The Appalachian Trail footbridge across the Potomac River at Harpers Ferry remains closed to hikers as the National Park Service assesses the damage and considers how to pay for repairs.
The Park Service said on its website that it did not have a timeline for reopening the bridge between West Virginia and Maryland.
Tyrone Brandyburg, National Park Service superintendent for Harpers Ferry, told the Harpers Ferry Town Council in January that CSX owns the train bridge, but the Park Service owns the walkway, according to the Shepardstown Chronicle.
Brandyburg said it has not been determined who will pay to repair the footbridge, according to the newspaper.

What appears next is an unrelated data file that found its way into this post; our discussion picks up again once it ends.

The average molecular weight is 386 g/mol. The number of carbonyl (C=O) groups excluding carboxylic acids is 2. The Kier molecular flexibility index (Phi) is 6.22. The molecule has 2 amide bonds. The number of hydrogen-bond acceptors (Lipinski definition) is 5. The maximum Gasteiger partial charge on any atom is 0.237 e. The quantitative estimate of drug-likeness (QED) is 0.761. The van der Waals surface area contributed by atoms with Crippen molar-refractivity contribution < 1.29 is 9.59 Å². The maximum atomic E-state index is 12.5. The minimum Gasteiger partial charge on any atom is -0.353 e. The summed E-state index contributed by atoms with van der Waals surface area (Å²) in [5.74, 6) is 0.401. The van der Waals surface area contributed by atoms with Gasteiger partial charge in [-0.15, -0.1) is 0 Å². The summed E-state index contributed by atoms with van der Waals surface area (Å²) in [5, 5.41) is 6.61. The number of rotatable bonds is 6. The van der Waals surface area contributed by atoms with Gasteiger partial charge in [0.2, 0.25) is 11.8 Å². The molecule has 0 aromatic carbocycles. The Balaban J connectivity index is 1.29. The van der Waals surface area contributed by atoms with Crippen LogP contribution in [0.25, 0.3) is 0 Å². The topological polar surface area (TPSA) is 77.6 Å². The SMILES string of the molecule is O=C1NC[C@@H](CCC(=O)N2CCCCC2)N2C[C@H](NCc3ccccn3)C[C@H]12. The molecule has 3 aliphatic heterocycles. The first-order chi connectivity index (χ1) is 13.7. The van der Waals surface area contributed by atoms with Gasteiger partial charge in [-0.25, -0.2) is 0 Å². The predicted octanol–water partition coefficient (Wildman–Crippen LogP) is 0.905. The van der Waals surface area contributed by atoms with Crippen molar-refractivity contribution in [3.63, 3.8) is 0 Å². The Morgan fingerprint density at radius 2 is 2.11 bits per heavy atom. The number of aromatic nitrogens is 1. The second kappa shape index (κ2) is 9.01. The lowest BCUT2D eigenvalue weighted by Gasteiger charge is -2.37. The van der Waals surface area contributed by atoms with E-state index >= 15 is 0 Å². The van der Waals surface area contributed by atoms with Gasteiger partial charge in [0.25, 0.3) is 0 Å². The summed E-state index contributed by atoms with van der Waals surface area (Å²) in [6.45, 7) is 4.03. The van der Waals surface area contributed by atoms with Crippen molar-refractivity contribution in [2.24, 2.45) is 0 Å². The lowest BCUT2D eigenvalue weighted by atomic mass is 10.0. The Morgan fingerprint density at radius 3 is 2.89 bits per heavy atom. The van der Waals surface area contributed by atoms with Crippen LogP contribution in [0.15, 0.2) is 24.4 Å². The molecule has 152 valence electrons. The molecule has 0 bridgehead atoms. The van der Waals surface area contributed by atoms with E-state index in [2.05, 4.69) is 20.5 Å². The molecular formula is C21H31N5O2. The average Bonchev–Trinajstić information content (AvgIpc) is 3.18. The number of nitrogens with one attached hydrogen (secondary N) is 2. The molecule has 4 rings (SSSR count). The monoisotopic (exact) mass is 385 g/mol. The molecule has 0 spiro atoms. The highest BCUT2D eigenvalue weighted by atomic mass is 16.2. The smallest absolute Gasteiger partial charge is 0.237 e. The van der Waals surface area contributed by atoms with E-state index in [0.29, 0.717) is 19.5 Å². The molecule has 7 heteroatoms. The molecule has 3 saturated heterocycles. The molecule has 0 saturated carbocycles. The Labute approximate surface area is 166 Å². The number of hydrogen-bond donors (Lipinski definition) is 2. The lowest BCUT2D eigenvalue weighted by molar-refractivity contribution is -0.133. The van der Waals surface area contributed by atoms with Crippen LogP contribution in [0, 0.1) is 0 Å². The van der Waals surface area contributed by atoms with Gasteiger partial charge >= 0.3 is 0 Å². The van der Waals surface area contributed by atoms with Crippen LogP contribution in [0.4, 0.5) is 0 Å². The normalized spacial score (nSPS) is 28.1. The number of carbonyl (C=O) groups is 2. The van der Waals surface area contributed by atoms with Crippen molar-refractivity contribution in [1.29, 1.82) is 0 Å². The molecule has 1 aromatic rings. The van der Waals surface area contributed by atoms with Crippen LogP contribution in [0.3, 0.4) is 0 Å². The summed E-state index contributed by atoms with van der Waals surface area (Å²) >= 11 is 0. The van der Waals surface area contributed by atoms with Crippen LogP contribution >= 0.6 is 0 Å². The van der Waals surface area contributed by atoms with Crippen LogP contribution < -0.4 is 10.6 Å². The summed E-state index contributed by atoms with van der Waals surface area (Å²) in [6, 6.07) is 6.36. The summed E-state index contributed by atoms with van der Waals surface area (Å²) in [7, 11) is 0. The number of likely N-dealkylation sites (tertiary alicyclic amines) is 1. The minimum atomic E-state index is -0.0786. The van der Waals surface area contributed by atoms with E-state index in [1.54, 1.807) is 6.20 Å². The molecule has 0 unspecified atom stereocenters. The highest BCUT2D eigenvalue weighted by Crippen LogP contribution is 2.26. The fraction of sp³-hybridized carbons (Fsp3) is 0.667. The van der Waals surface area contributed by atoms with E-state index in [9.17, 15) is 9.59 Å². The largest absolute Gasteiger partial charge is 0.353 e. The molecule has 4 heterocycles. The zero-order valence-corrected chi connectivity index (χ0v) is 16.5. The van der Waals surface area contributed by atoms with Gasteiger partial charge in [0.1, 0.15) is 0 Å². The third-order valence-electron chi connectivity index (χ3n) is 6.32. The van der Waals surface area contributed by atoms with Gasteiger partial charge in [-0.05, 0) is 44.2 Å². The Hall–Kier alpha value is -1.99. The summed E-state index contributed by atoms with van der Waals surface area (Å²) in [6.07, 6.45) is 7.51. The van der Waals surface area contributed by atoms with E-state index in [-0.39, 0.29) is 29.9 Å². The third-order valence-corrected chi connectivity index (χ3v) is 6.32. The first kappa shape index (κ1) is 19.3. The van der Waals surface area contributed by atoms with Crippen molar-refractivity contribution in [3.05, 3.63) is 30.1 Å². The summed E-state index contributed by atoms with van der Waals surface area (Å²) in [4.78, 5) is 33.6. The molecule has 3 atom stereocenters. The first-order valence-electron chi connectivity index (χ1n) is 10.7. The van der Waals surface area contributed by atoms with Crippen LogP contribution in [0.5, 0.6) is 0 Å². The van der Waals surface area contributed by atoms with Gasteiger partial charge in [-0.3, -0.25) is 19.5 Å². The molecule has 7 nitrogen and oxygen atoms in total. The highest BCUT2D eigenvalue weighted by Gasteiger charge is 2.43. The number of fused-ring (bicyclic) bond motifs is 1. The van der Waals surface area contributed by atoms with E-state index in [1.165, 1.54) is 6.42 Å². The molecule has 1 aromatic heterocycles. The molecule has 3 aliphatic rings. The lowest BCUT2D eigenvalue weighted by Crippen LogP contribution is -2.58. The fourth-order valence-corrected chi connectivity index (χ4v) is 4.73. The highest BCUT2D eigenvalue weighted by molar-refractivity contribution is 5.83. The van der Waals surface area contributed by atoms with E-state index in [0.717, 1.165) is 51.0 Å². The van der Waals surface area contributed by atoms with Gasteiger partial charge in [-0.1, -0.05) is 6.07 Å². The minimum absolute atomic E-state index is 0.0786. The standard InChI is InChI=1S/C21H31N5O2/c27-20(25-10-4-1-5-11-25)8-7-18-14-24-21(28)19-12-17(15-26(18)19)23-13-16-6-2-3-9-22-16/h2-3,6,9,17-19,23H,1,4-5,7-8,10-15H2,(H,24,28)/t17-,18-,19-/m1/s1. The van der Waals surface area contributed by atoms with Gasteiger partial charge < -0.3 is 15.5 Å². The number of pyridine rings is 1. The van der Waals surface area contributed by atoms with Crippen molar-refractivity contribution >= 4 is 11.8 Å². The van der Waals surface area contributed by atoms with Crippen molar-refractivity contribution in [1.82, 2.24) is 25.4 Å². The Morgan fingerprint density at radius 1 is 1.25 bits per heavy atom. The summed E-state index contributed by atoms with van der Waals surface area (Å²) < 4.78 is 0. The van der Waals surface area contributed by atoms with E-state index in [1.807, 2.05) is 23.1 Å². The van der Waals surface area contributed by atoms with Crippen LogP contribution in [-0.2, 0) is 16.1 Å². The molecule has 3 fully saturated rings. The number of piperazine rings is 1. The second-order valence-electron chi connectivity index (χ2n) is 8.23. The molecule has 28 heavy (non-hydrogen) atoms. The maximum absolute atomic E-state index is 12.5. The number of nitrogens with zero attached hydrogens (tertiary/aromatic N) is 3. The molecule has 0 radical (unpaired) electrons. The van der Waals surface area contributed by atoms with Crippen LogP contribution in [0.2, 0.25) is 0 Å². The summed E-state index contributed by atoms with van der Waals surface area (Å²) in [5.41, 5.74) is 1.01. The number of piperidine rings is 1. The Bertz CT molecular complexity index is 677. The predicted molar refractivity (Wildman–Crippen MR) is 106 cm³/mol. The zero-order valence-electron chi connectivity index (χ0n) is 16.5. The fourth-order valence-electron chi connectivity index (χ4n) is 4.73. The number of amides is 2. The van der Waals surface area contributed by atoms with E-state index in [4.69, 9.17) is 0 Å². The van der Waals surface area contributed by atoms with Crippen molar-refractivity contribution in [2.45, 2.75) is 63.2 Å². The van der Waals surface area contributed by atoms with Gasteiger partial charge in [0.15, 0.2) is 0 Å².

The footbridge is the only crossing at the Potomac River considered safe for AT hikers.
The Appalachian Trail Conservancy advises hikers who need transportation across the river to arrange a shuttle or check shuttle options here. The ATC advises hikers against walking on Highway 340 to cross the Potomac because the road has narrow shoulders and heavy traffic
The Goodloe Byron Memorial Footbridge was destroyed when seven freight train cars derailed just before 4 a.m. on Dec. 21, with two of the cars toppling over the footbridge and falling into the Potomac, according to the Park Service. The footbridge is part of the CSX freight line bridge crossing the Potomac.
Rail service was restored Dec. 22 after the toppled cars were put back on the tracks.
The Park Service said people will be unable to cross between Harpers Ferry and the C&O Canal towpath and from Harpers Ferry to the Maryland Heights trail.
Feature image courtesy of Kadi Hirth.